Are you experiencing Anterior Tibialis Tendonitis?

  • Deep achy pain on the inner front of the ankle?
  • Loss of motion at the ankle?
  • Ankle weakness?
  • Swelling on the inner front of the ankle?
  • Increased pain in your ankle with increased activity?

These symptoms can be a result of Anterior Tibialis Tendonitis. A condition not very well known, but one that can have lasting affects if not properly diagnosed and treated.

The muscle that runs down the front of your shin is called the Tibialis Anterior muscle. This muscle works together with your Anterior Tibial tendon, located on the inner-front of the ankle to help your foot flex upward. This muscle and tendon rely on one another for proper foot and ankle function. When the muscle and tendon stop working together because of overuse or a traumatic ankle injury, Anterior Tibialis Tendonitis may occur.

Another condition that can occur in the ankle is Drop Foot. Drop Foot, also known as Foot Drop, can be caused when the Anterior Tibialis muscle and tendon stop working all together. Those with this condition experience difficulty lifting the front part of their foot, or their foot and toes drag on the floor when they walk. In most cases, this condition is treatable by addressing the underlying medical condition causing it.

In this short video, Dr. Anthony Hinz, orthopedic surgeon at The Center, goes further into explaining the cooperative relationship between the Tibialis Anterior muscle and tendon.

VIDEO TRANSCRIPTION:

“…When we think about muscles in the leg and the foot and ankle, we think about the anterior tibialis as being the oppositional muscle for the calf. So, when we talk about the upper arm, we think about biceps and triceps and when we talk about the upper leg, we talk about hamstrings and quadriceps. For the calf muscle, the oppositional muscle is the anterior tibialis. It is a muscle that goes down the front part of the leg, just lateral to the shin bone. It is part of the complex of muscles that helps pull the ankle up.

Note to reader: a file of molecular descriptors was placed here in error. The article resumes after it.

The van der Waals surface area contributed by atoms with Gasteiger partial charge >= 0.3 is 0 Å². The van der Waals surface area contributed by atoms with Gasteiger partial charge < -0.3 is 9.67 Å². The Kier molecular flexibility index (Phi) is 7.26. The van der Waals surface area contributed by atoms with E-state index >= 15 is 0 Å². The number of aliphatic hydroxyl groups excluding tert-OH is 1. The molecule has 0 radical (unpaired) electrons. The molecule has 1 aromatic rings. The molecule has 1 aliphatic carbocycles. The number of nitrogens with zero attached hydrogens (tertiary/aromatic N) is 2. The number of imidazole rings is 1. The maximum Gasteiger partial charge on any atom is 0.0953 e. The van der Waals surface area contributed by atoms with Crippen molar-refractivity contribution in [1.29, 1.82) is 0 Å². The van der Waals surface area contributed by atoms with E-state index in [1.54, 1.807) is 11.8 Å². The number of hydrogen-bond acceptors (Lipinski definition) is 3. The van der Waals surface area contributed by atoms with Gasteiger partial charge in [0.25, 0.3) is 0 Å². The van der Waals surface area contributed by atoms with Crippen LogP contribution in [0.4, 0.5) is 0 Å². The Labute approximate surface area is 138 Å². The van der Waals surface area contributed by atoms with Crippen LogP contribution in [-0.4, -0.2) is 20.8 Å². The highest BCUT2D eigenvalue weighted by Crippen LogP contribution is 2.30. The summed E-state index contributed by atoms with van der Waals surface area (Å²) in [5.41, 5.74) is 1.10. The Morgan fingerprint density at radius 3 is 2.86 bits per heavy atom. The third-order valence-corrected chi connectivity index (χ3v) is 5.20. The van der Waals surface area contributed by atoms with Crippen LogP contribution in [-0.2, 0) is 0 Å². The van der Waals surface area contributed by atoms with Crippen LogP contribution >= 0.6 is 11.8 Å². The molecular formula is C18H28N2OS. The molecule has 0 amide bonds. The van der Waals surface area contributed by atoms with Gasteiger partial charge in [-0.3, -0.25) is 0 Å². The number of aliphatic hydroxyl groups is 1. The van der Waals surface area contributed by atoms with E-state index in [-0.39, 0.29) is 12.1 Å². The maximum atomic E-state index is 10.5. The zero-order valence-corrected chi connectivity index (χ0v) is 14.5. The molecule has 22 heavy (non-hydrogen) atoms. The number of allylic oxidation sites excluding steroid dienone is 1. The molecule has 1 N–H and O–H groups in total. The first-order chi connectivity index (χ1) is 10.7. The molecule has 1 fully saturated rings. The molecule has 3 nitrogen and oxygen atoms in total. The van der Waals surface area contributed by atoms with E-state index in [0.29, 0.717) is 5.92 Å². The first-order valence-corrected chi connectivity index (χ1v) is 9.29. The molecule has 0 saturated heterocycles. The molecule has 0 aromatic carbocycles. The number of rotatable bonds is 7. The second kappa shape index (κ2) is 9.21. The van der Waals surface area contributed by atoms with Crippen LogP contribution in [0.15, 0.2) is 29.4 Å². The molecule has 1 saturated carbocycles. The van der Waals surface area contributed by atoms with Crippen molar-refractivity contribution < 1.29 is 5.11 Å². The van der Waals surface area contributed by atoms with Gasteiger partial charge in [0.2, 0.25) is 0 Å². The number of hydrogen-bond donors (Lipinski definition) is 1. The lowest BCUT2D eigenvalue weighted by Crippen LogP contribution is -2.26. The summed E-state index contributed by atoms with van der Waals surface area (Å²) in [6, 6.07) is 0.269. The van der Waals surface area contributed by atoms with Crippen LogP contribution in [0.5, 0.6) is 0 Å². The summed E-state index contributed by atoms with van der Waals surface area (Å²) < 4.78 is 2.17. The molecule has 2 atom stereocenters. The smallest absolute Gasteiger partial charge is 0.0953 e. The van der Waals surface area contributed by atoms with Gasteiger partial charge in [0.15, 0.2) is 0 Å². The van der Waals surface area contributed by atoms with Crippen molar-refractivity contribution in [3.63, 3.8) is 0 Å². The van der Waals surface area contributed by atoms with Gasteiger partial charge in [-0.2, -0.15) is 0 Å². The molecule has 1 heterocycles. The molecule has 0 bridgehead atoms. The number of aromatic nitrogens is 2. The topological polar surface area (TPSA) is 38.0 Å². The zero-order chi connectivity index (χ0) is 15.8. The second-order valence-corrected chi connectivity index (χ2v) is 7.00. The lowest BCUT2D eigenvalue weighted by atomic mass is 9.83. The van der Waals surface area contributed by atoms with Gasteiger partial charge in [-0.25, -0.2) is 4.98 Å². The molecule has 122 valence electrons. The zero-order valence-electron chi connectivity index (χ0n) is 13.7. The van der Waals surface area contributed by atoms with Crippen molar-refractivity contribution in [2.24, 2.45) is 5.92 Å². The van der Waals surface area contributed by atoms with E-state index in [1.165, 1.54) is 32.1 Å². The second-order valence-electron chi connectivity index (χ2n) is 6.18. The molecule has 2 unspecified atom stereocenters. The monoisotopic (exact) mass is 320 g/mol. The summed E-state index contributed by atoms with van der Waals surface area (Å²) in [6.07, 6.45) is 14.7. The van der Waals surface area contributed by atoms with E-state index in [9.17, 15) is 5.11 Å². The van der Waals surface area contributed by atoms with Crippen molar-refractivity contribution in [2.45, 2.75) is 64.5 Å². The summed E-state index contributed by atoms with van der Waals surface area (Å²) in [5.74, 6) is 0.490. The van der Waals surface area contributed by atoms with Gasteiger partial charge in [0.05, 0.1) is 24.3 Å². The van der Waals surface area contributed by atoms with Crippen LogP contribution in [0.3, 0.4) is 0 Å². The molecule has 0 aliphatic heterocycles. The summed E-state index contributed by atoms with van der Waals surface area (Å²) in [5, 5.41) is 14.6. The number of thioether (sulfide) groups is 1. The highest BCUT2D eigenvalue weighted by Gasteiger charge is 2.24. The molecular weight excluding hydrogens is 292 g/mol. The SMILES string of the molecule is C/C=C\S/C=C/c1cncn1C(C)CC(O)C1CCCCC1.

If you are having swelling in the front of the ankle or along the instep of the foot, and it’s painful to go up and down stairs, stand, or walk, you could have this condition. Diagnosis involves a combination of both the history and the physical exam. Sometimes this tendon, if it becomes really inflamed, can necessitate further treatment such as immobilization. So, we can use simple things, like activity modification versus getting a little more in-depth and potentially putting people in splints or walking boots or some sort of lightweight ankle support orthosis, an ASO brace, and then maybe recommending some physical therapy. Sometimes swelling and pain in this tendon can be a harbinger of worse things to come such as a tendon rupture. Thankfully, this is very uncommon. A tibialis anterior rupture would almost invariably result in what we call foot slap or foot drop.

Often patients that have had a rupture and may not be aware of it will have the sensation that when they’re walking their foot slaps against the floor and they have a hard time picking it up and down. It can be repaired if it’s caught early, but it’s oftentimes a tendon injury that is frequently missed, particularly by primary care providers and ER physicians, because it’s hard to identify as a potential injury. Thankfully, it’s very uncommon and the more common thing is to develop tendonitis or irritation/inflammation around the tendon. As I said, we can treat this oftentimes with very simple measures such as immobilization, icing to some degree using over-the-counter anti-inflammatory therapy, or friction massage, oftentimes with ice. Then contrasting that with moist heat is often sometimes helpful. For the most part, this is a reversible condition, but there are times when there are significant degenerative changes in the tendon that can necessitate more elaborate surgical approaches, but that’s pretty rare.”

Who’s at risk of Anterior Tibialis Tendonitis?

  • Runners are known to experience symptoms because of the overuse and repetitive strain on their ankles and feet.
  • Athletes in any other sports that require repetitive use of the feet and ankles, such as soccer.
  • Those in any work environment that require performing activities of a repetitive or forceful nature, like walking up and down stairs.
  • Someone who has experienced a sudden trauma or an accident to their ankle.
  • Patients with rheumatoid or osteoarthritis may be at higher risk.

Click here to learn more about the diagnosis and treatment of Anterior Tibialis Tendonitis.